Also on Wednesday, this car was offered, supposedly not long after a frame-off restoration:


1972 TRIUMPH TR6 ROADSTER - Front 3/4 - 237433


This is a 1972 Triumph TR6. My wonderful wife’s father used to own one of these although I’m not sure how he could drive it because he is well over six feet tall. The car must have made quite an impression as it sold, all in, for $55,000.


Of course, one big US car auction took place in January somewhere other than Scottsdale, Arizona. The Mecum auction in Kissimmee, Florida offered more than 3,500 vehicles for sale as well as some guitars. Although this is a picture of a 1964 Chrysler Imperial convertible offered for sale by Mecum, it’s NOT the one offered at Kissimmee this month (on Wednesday the 8th, to be exact). I am loathe to write this again, but Mecum does not allow online photos of its current and recent lots to be captured.


See the source image


The one offered at Kissimmee this January was beige over beige and sold, all in, for $28,600.

The majority of Mecum lots are offered with reserve so many of them do not sell, either on the block or at “The Bid Goes On” desk. From Midwest Car Exchange, a picture of a car very similar to one offered at Kissimmee and that did not sell:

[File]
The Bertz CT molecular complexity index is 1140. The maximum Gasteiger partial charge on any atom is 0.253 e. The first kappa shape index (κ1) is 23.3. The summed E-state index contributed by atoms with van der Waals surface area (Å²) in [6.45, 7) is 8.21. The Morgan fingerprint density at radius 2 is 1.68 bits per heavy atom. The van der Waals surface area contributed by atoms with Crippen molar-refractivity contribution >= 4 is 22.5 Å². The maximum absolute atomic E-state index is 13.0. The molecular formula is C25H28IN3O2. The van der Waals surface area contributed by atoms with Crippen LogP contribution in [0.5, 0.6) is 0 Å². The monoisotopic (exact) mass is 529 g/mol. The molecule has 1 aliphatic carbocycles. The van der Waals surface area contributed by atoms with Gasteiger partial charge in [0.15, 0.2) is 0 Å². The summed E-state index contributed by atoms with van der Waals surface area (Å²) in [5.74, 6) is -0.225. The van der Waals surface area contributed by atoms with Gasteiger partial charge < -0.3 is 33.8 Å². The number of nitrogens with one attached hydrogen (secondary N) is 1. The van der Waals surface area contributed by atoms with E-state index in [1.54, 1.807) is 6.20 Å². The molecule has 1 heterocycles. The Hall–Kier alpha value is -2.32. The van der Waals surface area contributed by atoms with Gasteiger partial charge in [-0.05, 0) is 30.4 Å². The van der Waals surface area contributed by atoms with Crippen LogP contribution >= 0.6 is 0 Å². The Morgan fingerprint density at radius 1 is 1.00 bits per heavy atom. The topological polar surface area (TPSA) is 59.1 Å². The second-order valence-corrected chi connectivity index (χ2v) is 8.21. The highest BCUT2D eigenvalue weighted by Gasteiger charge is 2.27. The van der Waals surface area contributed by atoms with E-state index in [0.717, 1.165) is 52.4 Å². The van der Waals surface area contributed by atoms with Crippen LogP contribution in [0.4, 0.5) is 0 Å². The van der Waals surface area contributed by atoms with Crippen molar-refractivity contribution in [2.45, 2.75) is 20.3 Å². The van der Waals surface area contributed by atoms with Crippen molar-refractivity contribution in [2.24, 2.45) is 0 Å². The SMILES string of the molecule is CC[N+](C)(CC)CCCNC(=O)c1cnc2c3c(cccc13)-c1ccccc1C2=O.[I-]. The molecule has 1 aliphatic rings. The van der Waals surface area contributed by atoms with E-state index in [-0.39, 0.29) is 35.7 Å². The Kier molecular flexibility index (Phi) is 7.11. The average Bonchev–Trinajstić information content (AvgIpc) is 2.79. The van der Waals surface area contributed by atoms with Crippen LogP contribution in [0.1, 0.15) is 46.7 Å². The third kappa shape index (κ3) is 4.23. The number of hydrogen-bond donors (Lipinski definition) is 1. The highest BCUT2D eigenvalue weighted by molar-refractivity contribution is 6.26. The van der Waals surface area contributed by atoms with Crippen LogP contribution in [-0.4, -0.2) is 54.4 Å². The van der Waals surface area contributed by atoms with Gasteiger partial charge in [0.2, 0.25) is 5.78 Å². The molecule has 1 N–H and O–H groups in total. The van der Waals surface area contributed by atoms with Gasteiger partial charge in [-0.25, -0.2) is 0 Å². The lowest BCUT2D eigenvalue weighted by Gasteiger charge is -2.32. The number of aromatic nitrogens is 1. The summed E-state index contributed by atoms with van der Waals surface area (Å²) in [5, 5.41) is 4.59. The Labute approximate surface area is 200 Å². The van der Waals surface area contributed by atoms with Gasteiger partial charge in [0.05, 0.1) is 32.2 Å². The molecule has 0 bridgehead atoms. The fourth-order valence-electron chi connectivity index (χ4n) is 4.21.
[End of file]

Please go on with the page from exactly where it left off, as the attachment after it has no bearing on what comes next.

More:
See the source image


This is a 1987 Buick Grand National, but not the rare, top of the line GNX. At Mecum, a car like this was bid to $40,000 but did not sell. I REALLY like these cars and they are a sleeper contender to be the companion to my Z06. However, I would not spend anywhere near $40,000 for a car like this. I have seen these cars advertised in places like Hemmings listed between $17,000 and $25,000. Even the top half of that range is more than I want to spend, but to get one of these for $17,000-$18,500 could work.

As you can probably guess, I could go on and on (and on and on) about the January auctions and the cars offered, but I’ll stop here.







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Thorough Thursday